Many analysts believe that China has developed sophisticated anti-access/area denial strategies (A2/AD) intended to prevent the U.S. Navy and other forces from operating close to China’s territorial waters Using a wide variety of approaches, from threat of long-range precision strike to mine warfare systems, China hopes to limit American freedom of action in the littorals and perhaps beyond the second island chain. If Chinese efforts are successful, American joint and combined military forces may not reach their full combat potential or incur great losses for trying.
The most basic assumption underlying the third offset strategy is that the economic, industrial, and technological strengths of the United States can and should be harnessed to overcome the advantages of potential adversaries and the inherent difficulties associated with projecting military power to the far reaches of the globe. Some advocate that the United States adopt competitive strategies, which self-consciously impose costs on adversaries and potential adversaries by re-setting the pace with innovative military technologies.
Yet the United States might not be able to sustain a high-technology strategy and, in the long run, China may be better positioned in a long-term race. Despite recent setbacks to its economy, China is still able and willing to invest major resources into military modernization. Numerous accounts document how the Chinese defense industry has increased its capacities, at least in part, by using cyber espionage to steal American and Western technologies and reverse engineering weapons and systems. Many Americans, on the other hand, remains uncertain about the economic future, tired of the post-9/11 increase in national security spending, and, by some accounts, supportive of domestic infrastructure investment to ensure long-term prosperity. In short, pursuing a strategy that depends on out-innovating and outspending rivals, presents political risks for American leaders.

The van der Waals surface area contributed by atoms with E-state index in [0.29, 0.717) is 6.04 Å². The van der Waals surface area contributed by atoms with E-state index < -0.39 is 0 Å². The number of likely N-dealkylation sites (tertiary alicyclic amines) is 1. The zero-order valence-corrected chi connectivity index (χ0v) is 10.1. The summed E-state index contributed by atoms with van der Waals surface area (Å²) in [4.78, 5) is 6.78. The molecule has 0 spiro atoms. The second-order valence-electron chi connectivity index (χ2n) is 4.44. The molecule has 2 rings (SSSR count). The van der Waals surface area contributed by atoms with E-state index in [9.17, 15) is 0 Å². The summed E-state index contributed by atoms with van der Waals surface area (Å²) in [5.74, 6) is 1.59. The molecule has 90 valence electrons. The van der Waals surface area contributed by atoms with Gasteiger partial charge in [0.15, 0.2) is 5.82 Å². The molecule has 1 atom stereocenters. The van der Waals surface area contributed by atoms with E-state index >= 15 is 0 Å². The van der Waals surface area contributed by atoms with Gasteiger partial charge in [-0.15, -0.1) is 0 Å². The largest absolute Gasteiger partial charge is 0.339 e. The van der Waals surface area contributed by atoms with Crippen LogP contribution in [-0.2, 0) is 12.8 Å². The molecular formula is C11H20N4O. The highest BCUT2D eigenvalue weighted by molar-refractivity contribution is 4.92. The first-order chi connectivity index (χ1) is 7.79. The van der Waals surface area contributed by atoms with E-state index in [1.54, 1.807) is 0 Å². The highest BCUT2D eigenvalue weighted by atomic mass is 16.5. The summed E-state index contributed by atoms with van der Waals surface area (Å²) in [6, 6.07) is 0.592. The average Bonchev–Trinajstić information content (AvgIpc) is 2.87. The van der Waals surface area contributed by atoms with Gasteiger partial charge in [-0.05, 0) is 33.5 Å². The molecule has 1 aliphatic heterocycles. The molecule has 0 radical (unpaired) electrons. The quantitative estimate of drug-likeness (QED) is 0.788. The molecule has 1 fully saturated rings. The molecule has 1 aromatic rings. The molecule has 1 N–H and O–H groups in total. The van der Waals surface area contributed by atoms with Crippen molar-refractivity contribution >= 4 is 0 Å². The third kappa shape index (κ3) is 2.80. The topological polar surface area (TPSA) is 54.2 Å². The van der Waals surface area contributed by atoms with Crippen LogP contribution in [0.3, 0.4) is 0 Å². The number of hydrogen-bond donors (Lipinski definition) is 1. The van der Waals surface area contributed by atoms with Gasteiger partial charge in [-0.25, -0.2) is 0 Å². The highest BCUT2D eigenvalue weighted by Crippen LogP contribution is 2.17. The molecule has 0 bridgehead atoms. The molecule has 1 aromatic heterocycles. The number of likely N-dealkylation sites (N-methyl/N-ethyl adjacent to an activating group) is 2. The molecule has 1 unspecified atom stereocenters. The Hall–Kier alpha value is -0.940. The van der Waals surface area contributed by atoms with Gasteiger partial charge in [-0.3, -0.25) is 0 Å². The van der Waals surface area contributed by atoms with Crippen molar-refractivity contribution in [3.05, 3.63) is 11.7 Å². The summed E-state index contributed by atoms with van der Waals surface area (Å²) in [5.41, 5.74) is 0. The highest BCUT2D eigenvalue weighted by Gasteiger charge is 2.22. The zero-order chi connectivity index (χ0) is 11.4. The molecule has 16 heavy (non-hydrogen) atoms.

The United States has also failed multiple times to reform its defense acquisition system in order to reduce costs, respond more quickly to the needs of warfighters, and field advanced systems more rapidly. The relationship between defense officials, the military services, the U.S. Congress, and the largely private defense industry is famously convoluted. While the traditional defense industry remains able to meet the nation’s defense procurement needs, the current focus on improving the nation’s cyber capabilities operations and protecting the highly networked military systems may require a hybrid cyber–military–industrial sector. Yet this hybrid appears far in the future, despite the Obama administration’s focus on cyber security and the relative growth of “cyber” as a component of recent defense budgets.
Minding the Gap
Another challenge for the third offset strategy is that American allies and coalition partners will find it difficult to keep pace with American military innovations. As Theo Farrell and Terry Tariff have observed about the most recent period of American military transformation,
European states have simply been unable to match the level of US investment in new military technologies and so for some time critics have warned of a growing “transformation gap” between the United States and the European allies.